Phil Skolnick is Managing Director, Equity Research, and Senior Oil & Gas Analyst at Canada’s Eight Capital

Phil Skolnick, Managing Director, Eight Capital

Phil Skolnick is Managing Director, Equity Research, and Senior Oil & Gas Analyst at Canada’s Eight Capital. He formerly was Managing Director and head of global energy research at Canaccord Genuity.

He singled out InPlay, with a current dividend yield of over 6%, and PetroTal as two small independent oil and gas exploration and production companies as ones investors should buy in early February 2022.

Benjamin Nolan, CFA, is an equity analyst and Managing Director in the Transportation sector, covering Shipping and Energy Infrastructure at Stifel Financial Corp.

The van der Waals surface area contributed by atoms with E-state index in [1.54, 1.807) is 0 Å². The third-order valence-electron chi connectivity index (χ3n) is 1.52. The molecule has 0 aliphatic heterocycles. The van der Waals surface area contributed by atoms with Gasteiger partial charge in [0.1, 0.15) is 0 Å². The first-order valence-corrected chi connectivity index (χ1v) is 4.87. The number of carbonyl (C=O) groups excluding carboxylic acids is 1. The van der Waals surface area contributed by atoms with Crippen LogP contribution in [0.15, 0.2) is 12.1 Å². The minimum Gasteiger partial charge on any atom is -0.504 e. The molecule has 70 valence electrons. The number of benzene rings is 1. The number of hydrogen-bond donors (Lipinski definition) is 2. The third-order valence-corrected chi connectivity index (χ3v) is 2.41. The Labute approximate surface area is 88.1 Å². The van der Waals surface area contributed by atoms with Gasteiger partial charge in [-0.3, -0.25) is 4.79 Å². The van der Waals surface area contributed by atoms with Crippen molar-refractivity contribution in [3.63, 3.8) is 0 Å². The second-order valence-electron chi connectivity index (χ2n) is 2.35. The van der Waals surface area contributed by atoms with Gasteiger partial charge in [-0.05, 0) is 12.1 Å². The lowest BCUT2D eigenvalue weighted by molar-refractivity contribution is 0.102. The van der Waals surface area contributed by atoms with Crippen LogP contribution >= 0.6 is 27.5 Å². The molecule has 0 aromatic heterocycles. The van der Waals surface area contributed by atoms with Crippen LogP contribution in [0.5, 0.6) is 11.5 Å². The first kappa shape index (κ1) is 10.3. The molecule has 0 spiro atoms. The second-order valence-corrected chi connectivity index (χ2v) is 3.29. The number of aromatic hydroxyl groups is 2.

Benjamin Nolan, CFA, Managing Director in the Transportation sector, Stifel Financial

In his February 2022 interview, Ben Nolan noted that natural gas, and specifically liquefied natural gas, would be the key energy input far beyond the short term.  Mr. Nolan is a Managing Director in the Transportation sector, covering Shipping and Energy Infrastructure at Stifel Financial Corp.

“…You do have a lot of developing economies, various places around the world — India, Pakistan, Bangladesh, even China — where their power consumption is going up a lot.

They’ve got to figure out how they’re going to meet those demands and the cleanest and, generally, one of the cheapest methods of being able to do that is with natural gas.

Now, it’s not carbon free. So perhaps you could argue that it’s just a bridge fuel, but if it is a bridge fuel, it’s a multi-decade bridge fuel.”

Dr. Kumaraguru Raja is a Senior Biotech Equity Analyst at Brookline Capital Markets.

Dr. Kumaraguru Raja, Senior Biotech Analyst, Brookline Capital Markets.